You can ask your accountant to prepare a profit and loss statement for your company or you can build one yourself using the steps below.

Gather what you need

Start with determining the time period (e.g., a month, a quarter, a year) for which you want to prepare your profit and loss statement and the format you’d like to follow.

To prepare your profit and loss statement, you will need to collect all financial transactions during that time period, including:

  • All sources of revenue; including sales, interest income, rental income and fees for services and any reductions to sales, both returns and discounts.
  • All expenses incurred such as purchases of materials and other assets, salaries (total compensation), interest expenses on business loans, insurance, rent and taxes

Once you have your financial documents in order, follow the steps below to prepare your profit and loss statement.

Note that expenses are recognized when incurred, not when they are paid. Similarly, revenue is recognized when earned, not when cash is collected. 

Step 1: Determine your company’s revenue.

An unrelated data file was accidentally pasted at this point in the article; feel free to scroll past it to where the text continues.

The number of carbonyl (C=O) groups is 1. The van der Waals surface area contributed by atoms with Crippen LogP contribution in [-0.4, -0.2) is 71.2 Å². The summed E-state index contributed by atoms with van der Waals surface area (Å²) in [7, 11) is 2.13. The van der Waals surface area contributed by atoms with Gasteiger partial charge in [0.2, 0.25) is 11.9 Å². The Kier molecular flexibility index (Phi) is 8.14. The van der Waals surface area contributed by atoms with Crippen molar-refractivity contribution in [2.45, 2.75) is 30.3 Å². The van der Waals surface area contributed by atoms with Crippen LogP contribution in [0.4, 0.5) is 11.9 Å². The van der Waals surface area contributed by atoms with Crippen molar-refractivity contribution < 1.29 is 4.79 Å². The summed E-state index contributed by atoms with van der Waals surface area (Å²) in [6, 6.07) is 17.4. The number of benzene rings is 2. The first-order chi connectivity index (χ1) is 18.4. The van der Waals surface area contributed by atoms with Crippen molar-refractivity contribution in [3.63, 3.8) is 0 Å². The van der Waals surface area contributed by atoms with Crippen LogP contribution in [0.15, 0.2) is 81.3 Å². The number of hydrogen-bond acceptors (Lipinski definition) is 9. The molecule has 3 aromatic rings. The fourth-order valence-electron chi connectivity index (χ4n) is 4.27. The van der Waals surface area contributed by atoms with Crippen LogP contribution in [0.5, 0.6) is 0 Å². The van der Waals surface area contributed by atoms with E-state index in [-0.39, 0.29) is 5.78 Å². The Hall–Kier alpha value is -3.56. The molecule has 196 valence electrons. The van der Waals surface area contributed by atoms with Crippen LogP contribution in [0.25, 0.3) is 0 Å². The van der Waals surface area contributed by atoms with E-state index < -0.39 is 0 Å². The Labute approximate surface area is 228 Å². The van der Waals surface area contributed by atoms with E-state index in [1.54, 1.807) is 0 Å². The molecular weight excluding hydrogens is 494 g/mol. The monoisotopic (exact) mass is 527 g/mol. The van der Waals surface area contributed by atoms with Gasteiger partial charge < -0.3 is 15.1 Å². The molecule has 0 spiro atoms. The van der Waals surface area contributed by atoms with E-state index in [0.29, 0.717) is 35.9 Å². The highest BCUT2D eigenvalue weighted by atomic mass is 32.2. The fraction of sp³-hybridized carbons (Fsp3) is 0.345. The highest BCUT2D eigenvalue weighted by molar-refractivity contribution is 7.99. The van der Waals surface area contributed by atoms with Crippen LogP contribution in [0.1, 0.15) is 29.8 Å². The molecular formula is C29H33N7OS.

Add up all forms of revenue earned. Obtain all sales and returns from your general ledger, during your chosen period of time (e.g., a quarter).

Step 2: Calculate your company’s cost of goods sold.

Your total cost of goods sold can be calculated by taking your beginning inventory, adding all purchases, freight costs, direct labor costs and a portion of indirect expenses and subtracting your ending inventory.

Step 3:  Calculate your company’s gross profit/loss.

Gross profit/loss is calculated by subtracting the cost of goods sold (Step 2) from total revenue (Step 1).

Step 4: Determine your company’s operating expenses.

Calculate your company’s operating expenses by totaling all indirect business costs, such as:

  • Administrative overhead
  • Rent
  • Travel
  • Payroll
  • Depreciation and amortization1
  • Utilities
  • Postage

Step 5: Calculate your company’s operating profit/loss

Calculate your company’s operating profit/loss, by subtracting the operating expenses (Step 4) from gross profit/loss (Step 3).

Step 6: Determine any other income, other expense, interest income and interest expense.